This resource is not retrieved by using client script. Instead, it is used to set to the Text property of the Button control when the button is created.

  12. Save and close the VerificationResources.resx file.

  13. Add a resources file named VerificationResources.it.resx to the project.

    This file will contain resource strings in Italian.

  14. Add a string resource named Correct with a value of "Si, la risposta e’ corretta."

  15. Add a string resource named Incorrect with a value of "No, la risposta e’ sbagliata."

  16. Add a string resource named Verify with a value of "Verificare la risposta".

    As with the "Verify" resource that you created in English, this resource is not retrieved by using client script. Instead, it is used to set the Text property of the Button control when the button is created.

  17. Save and close the VerificationResources.it.resx file.

  18. Add the following line to the AssemblyInfo file. You can specify any name for the type name in the ScriptResourceAttribute attribute, but it must match the type name that is used in the client script. In this example, it is set to Answer.

    [assembly: System.Web.UI.WebResource("LocalizingScriptResources.CheckAnswer.js", "application/x-javascript")]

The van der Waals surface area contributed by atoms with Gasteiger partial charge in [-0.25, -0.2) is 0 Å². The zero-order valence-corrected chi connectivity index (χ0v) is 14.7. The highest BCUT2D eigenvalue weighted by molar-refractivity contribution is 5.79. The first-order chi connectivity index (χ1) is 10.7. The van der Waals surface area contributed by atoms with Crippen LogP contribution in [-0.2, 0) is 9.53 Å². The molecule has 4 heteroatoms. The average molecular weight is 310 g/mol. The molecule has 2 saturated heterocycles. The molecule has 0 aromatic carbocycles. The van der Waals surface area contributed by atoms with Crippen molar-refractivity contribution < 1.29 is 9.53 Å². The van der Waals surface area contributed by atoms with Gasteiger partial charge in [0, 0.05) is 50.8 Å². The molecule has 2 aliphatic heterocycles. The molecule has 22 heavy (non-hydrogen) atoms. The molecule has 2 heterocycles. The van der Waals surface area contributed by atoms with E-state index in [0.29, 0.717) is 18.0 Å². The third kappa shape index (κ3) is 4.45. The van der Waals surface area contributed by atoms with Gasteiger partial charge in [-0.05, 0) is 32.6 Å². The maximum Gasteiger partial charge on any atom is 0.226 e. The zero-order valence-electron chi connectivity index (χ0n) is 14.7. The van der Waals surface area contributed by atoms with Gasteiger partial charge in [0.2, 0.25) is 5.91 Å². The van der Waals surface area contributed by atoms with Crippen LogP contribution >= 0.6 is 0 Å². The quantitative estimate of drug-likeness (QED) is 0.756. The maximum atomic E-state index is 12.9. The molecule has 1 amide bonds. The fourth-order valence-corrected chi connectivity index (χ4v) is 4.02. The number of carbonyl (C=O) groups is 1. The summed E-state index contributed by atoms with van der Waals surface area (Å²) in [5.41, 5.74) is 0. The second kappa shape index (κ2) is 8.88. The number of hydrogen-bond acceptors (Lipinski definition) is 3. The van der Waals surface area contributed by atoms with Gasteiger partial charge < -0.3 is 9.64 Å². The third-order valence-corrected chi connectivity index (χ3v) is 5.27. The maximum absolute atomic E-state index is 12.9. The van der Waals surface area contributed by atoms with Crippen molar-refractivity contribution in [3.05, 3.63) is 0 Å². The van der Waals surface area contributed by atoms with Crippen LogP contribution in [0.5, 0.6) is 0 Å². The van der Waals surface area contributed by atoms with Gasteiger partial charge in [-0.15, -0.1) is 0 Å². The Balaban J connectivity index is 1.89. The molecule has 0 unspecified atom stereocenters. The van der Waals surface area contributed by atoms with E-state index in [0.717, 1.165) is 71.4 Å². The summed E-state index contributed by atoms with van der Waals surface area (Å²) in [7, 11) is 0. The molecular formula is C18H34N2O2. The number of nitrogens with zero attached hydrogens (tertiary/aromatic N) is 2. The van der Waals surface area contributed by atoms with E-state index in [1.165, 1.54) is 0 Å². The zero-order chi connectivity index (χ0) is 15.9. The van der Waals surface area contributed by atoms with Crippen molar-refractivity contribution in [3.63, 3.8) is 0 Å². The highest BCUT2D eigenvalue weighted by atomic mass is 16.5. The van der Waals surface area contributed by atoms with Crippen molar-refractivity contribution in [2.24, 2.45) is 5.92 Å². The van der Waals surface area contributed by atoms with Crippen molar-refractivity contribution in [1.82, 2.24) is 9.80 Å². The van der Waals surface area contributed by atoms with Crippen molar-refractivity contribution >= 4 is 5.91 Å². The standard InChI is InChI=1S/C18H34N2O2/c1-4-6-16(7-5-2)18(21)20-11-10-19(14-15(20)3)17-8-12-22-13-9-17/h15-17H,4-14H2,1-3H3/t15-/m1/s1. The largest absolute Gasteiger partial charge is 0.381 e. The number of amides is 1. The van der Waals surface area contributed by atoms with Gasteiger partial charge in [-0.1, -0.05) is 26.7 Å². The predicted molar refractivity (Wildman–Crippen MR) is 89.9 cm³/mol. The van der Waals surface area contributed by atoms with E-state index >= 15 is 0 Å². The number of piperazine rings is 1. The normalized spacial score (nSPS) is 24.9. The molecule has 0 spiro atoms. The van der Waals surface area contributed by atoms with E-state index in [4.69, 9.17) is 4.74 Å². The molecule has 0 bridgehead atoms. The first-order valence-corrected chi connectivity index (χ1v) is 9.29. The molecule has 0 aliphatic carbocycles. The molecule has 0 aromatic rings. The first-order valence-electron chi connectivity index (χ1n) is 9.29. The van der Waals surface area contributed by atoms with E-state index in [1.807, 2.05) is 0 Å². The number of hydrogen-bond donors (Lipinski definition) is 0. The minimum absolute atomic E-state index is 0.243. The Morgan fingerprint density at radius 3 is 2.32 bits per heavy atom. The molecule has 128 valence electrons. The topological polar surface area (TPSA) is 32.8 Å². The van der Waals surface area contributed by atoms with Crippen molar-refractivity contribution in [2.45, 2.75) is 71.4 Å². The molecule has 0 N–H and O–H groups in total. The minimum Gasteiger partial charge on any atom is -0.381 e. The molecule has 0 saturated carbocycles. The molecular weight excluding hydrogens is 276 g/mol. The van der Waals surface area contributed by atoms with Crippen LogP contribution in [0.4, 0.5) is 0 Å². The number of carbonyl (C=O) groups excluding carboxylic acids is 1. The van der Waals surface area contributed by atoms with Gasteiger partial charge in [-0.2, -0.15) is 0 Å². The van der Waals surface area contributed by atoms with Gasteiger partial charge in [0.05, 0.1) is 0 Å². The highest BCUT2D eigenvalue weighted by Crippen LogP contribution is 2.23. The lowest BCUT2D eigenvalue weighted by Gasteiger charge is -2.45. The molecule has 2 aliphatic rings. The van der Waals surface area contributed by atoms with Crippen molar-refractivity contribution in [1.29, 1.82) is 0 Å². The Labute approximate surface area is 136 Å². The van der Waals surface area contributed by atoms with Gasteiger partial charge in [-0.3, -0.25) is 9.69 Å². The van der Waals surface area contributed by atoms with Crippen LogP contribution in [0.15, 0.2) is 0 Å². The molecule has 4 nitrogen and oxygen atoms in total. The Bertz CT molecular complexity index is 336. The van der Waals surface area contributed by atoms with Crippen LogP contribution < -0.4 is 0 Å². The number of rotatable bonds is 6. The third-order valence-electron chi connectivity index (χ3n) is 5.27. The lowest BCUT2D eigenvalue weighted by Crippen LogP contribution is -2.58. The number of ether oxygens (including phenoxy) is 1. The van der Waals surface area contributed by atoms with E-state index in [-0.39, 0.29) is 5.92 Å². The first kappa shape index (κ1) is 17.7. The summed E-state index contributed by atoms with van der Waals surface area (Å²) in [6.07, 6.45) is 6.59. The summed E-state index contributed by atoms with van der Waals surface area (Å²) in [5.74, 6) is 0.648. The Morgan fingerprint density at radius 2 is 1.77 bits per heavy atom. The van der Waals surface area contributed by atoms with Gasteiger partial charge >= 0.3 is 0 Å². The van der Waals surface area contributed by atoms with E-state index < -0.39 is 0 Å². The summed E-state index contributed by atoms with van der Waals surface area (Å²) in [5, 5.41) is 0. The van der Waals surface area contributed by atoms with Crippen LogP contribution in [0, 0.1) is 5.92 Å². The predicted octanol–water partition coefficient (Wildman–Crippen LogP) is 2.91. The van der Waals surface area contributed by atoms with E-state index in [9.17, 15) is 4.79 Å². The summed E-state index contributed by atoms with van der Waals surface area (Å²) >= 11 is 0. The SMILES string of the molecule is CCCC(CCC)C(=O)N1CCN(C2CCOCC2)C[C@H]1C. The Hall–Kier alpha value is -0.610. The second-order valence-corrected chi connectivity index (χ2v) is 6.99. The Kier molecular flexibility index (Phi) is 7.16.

[assembly: System.Web.UI.ScriptResource("LocalizingScriptResources.CheckAnswer.js", "LocalizingScriptResources.VerificationResources", "Answer")]
    
    
    
    NoteNote:

    The AssemblyInfo.vb file is in the My Project node of Solution Explorer. If you do not see any files in the My Project node, in the Project menu, click Show All Files. The AssemblyInfo.cs file is in the Properties node of Solution Explorer.

    The WebResource definition must include the default namespace of the assembly and the name of the .js file. The ScriptResource definition does not include the file name extension or the localized .resx files.

  19. Build the project.

    When compilation finishes, you will have an assembly named LocalizingScriptResources.dll. The JavaScript code in the CheckAnswer.js file and the resources in the two .resx files are embedded in this assembly as resources.

    You will also have an assembly named LocalizingScriptResources.resources.dll (a satellite assembly) that contains the Italian resources for server code.

You can now use the assembly in an AJAX-enabled ASP.NET Web site. You will be able to read the .js file and the resource values in client script.

NoteNote: